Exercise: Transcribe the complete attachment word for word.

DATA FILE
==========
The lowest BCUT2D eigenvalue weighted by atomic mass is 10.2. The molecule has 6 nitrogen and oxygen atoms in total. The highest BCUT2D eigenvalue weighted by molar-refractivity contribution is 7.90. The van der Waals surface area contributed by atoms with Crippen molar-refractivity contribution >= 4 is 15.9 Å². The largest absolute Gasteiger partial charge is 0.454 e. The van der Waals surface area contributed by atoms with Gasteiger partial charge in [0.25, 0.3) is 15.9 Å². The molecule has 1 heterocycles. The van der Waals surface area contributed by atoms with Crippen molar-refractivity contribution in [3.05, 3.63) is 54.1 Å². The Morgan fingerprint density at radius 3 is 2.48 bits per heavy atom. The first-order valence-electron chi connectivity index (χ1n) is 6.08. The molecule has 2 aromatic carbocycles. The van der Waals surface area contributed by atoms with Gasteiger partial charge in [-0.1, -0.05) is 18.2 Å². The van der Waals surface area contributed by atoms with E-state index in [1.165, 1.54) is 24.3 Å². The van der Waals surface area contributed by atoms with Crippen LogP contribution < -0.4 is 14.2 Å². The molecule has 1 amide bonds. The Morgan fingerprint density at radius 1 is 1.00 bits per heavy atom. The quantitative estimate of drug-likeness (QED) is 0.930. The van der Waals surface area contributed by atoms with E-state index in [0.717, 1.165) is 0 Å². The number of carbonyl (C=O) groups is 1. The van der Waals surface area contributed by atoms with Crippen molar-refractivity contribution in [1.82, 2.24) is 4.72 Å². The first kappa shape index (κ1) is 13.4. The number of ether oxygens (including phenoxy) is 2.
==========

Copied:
The lowest BCUT2D eigenvalue weighted by atomic mass is 10.2. The molecule has 6 nitrogen and oxygen atoms in total. The highest BCUT2D eigenvalue weighted by molar-refractivity contribution is 7.90. The van der Waals surface area contributed by atoms with Crippen molar-refractivity contribution >= 4 is 15.9 Å². The largest absolute Gasteiger partial charge is 0.454 e. The van der Waals surface area contributed by atoms with Gasteiger partial charge in [0.25, 0.3) is 15.9 Å². The molecule has 1 heterocycles. The van der Waals surface area contributed by atoms with Crippen molar-refractivity contribution in [3.05, 3.63) is 54.1 Å². The Morgan fingerprint density at radius 3 is 2.48 bits per heavy atom. The first-order valence-electron chi connectivity index (χ1n) is 6.08. The molecule has 2 aromatic carbocycles. The van der Waals surface area contributed by atoms with Gasteiger partial charge in [-0.1, -0.05) is 18.2 Å². The van der Waals surface area contributed by atoms with E-state index in [1.165, 1.54) is 24.3 Å². The van der Waals surface area contributed by atoms with Crippen LogP contribution < -0.4 is 14.2 Å². The molecule has 1 amide bonds. The Morgan fingerprint density at radius 1 is 1.00 bits per heavy atom. The quantitative estimate of drug-likeness (QED) is 0.930. The van der Waals surface area contributed by atoms with E-state index in [0.717, 1.165) is 0 Å². The number of carbonyl (C=O) groups is 1. The van der Waals surface area contributed by atoms with Crippen molar-refractivity contribution in [1.82, 2.24) is 4.72 Å². The first kappa shape index (κ1) is 13.4. The number of ether oxygens (including phenoxy) is 2.